Posts tagged help
For the Penrose Market last week we had to create a complete studio in a Rack called a Fly Away. We had to create this Fly Away because the studio facilities at Ravensbourne were in use for another shoot on the same day.
This Fly Away was created using any available kit that we found on Level 9, then using the time in our 208 and 204 lectures to design and build the system with the help of James Uren and the rest of the BET Pathway. After an initial brain storm and specification we came up with a simple system that consisted of:
- 7 SD Cameras
- 1 VT Deck
- 1 16 Channel Vision Mixer
- 1 16×1 Router
- CTP and Jack Field
- 3 Digital DA’s – 1 Analogue DA in the Fly Away
- 8 Digital DA’s – 4 Digital to Analogue Converters in the Monitor Stack
- 10 Monitors
- 1 Large Engineering Monitor
- 1 Test Pattern Genorator
- 2 Wave Form Monitors
The initial brainstorm and scribbled drawing was then drawn up, neatly, onto a large A1 sheet of paper, along with a Cable Schedule and CTP / Jack Field layouts. This large Drawing was then attached to the side of the rack and used as a reference throughout the rest of the project.
After the project was completed on Tuesday (22/11/2011) we were required as part of our Hardware Systems unit (204) to draw up a full CAD in AutoCad based on the same layers and components that were used to create the CAD’s for the main system in Ravensbourne. This exercise was designed to teach us how to use CAD to create Technical Drawings as well as be confident in reading and updating existing drawings. A screen shot of mine can be found on the right, with a PDF copy of the final cad available for download below.
The technical drawing we had to create was in fact two drawings of two separate systems which interacted closely with each other. The first was the main Fly Away, which was a single rack with all the processing and routing required, and the second was of the Monitor Stack which was required to make the Rack work. This is a major problem with the system as it require one part to work to make the rest work, whilst also doubling the amount of video connections in and out of the rack. However these problems were only noticed after the initial and were not a problem in this project as the monitor stack and rack were being built side-by-side at the same time.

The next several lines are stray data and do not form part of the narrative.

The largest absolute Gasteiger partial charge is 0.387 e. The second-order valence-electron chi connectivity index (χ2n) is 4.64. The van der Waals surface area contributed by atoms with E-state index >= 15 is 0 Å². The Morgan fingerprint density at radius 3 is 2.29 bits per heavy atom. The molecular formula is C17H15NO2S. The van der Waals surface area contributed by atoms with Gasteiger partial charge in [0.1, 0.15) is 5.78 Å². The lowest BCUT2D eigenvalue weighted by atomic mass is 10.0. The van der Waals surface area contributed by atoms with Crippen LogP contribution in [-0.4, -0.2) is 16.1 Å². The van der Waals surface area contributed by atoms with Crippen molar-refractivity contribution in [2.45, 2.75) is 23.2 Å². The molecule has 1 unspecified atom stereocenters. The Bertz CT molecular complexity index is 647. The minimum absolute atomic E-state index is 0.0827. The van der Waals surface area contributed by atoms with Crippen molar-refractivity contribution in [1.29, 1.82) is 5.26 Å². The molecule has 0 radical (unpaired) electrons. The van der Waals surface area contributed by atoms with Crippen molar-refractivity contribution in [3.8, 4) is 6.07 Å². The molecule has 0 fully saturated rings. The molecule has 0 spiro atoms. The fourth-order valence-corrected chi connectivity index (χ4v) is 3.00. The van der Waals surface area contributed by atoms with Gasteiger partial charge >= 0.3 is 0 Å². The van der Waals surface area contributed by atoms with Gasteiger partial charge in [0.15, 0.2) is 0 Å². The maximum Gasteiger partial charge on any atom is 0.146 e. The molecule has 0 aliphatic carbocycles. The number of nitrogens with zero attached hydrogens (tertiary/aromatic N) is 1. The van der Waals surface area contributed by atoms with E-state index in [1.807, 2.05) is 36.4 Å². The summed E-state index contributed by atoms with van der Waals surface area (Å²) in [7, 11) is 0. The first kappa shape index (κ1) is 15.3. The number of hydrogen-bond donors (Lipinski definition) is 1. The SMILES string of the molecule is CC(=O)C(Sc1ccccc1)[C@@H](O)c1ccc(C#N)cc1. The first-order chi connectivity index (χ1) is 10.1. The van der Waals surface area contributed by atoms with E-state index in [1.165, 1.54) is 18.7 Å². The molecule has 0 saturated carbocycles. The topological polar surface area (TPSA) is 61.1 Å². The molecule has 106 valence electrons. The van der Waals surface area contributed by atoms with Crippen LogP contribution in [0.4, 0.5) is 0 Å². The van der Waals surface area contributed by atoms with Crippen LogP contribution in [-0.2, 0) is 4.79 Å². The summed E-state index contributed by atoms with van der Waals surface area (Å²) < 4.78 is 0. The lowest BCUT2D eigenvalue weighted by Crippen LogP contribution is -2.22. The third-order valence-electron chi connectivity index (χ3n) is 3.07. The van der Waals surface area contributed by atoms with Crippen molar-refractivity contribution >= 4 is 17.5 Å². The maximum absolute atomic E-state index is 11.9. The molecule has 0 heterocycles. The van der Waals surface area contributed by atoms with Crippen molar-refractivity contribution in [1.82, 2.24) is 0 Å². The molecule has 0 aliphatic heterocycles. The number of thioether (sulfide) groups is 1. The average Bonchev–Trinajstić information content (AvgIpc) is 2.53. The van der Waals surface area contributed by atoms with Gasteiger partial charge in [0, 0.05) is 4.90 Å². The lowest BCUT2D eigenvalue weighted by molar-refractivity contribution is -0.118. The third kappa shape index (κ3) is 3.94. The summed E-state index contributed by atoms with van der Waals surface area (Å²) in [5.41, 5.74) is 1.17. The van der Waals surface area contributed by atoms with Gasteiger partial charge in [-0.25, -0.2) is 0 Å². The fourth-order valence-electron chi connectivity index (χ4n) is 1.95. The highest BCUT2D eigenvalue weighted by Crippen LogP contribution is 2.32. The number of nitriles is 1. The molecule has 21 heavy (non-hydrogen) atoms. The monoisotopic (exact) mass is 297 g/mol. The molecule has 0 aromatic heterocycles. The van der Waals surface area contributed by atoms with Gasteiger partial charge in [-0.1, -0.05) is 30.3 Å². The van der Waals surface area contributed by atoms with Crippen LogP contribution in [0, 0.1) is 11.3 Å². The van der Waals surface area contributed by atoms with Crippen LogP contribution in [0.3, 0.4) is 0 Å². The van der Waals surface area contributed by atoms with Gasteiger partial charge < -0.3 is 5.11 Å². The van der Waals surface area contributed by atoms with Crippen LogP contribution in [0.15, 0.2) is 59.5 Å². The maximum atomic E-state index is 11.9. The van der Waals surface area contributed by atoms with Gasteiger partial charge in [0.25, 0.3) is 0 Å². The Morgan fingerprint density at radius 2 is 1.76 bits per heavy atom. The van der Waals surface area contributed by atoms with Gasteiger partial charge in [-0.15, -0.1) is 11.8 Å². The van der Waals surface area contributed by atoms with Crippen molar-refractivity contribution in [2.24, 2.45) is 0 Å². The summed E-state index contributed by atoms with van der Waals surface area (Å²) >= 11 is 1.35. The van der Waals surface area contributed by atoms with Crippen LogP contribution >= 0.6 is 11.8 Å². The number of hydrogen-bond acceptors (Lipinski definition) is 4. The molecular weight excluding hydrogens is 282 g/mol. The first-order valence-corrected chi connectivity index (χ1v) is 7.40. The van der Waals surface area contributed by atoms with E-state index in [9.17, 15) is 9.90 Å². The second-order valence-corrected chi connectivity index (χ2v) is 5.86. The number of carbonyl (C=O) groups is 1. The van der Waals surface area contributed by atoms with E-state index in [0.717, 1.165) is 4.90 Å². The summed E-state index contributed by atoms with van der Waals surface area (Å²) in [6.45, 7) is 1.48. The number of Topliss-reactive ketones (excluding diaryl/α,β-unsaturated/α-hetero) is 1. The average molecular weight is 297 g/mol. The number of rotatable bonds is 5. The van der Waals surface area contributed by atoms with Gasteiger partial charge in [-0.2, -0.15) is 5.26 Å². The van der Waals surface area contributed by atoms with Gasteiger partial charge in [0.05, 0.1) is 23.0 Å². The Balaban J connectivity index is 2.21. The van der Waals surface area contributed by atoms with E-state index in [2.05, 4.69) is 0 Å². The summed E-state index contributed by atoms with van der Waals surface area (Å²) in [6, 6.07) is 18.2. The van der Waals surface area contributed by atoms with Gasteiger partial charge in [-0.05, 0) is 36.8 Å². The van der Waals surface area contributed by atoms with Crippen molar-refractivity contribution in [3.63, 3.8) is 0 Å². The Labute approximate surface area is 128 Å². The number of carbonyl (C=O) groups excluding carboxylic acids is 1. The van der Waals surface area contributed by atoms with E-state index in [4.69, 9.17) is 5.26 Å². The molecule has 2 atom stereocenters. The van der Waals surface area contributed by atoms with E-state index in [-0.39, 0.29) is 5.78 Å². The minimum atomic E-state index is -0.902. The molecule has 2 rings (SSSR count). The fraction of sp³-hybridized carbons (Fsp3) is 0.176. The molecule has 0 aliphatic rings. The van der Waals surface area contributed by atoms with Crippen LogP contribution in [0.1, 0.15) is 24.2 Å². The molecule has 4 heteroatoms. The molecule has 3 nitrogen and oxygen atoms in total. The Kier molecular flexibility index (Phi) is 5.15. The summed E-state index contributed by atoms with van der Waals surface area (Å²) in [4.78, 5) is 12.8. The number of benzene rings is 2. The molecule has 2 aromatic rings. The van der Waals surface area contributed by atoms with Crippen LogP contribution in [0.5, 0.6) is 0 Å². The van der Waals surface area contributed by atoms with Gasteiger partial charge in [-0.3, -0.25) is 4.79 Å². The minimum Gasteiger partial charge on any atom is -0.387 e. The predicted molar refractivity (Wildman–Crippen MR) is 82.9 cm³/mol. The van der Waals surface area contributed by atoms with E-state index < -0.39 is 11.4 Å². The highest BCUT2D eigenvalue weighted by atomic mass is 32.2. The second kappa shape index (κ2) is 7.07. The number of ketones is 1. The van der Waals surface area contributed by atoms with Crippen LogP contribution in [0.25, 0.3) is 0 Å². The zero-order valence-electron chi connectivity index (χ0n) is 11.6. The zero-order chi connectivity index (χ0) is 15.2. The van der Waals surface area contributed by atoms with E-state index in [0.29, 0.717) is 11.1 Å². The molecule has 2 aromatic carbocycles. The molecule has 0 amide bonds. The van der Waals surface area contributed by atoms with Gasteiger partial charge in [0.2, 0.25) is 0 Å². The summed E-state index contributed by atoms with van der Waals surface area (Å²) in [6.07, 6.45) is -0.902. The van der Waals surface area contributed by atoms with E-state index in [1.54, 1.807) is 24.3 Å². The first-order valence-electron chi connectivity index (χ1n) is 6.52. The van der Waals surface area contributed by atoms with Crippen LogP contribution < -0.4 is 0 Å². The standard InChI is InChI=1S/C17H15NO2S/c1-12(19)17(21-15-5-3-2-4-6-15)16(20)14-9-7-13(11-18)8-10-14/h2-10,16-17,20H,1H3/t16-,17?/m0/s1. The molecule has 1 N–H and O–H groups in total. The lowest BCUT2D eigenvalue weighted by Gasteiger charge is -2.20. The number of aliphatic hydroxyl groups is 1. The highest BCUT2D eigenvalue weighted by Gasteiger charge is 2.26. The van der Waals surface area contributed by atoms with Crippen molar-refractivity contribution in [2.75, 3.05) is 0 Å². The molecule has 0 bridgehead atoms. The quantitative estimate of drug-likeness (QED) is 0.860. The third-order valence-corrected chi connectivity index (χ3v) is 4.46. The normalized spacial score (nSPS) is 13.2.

Having so many connection to and from the rack also opened up another problem, which could simply be caused by confusion during the connection of the rack to the video sources and the monitor stack. This confusion could lead to video being sent the wrong way into the system, which could cause damage to equipment, or for example a Camera could be fed into one of the ENG inputs, thus it would appear to work fine on the router but it would have completely bypassed the monitor stack and more importantly the Vision Mixer.
Above I talked about just a few of the problems with last weeks Fly Away, in time I may look into re-drawing the Technical Drawing to alleviate some of the faults mentioned, and when I have re-drawn a new version of the system I will post a comparison between the two.
This weekend has been a very long yet fun weekend working on Stickaid 2011 with SilverLine Media, at Ravensbourne University, North Greenwich. Stickaid is a 24 hour broadcast streamed live onto Stickam.com and Youtube.com and this year it came from Ravensbourne, with the help of SilverLine providing the stream and many Ravensbourne students filling rolls from Camera Operators to Sound Supervisors to Editing and many more. The students that helped out over the weekend came from all year groups with some only 3 day’s into there courses.
Scott and Russell from Fluxity were originally brought in on Thursday and Friday to rig the events lighting and power. This job turned out to be over complicated due to some poor planning and communication from all parties involved. The rig should have taken only 8-10hours to complete but had to be completely re-worked to overcome the lack of correct power and distribution.
At 5pm on Friday afternoon Tom also joined the frustrated rigging team to assist in finalising some decisions and to get the rig moving again. The rig was finally completed at approximately 11.45pm on the Friday, with only a quick focus and program to be completed in the two hours before the 12Midday Broadcast start. Programming was completed during the first couple of hours of broadcast by Charlie Fox and Scott.
Fluxity Lighting was kept on call during the event for power and other related problems, and we are very pleased to report that we didn’t receive a single call, and the system was stable and survived the full 24hours.
Scott, Tom and Russell turned up at about 11am on Sunday for the De-rig that was due to begin at about 12.15pm. Between the three of us we had all of the lighting power and staging out of the rig and Ravensbourne back to how it was, in just under 6 hours, in a very relaxed yet steady de-rig.
All in all a long weekend in which we helped raise over £17000 for Unicef. It’s not too late to Donate still, just click on the logo above.
Here’s what Elliot from SilverLine Media had to say about working with Fluxity, over this last weekend:
Scott, Russell and in the end Tom, helped us Thursday, Friday and when I honestly thought that we weren’t going to have the lights going or anything, 2 hrs before TX they made it all happen. Thank you so much guys, especially for dealing so well with my screw ups and then the de-rig on Sunday!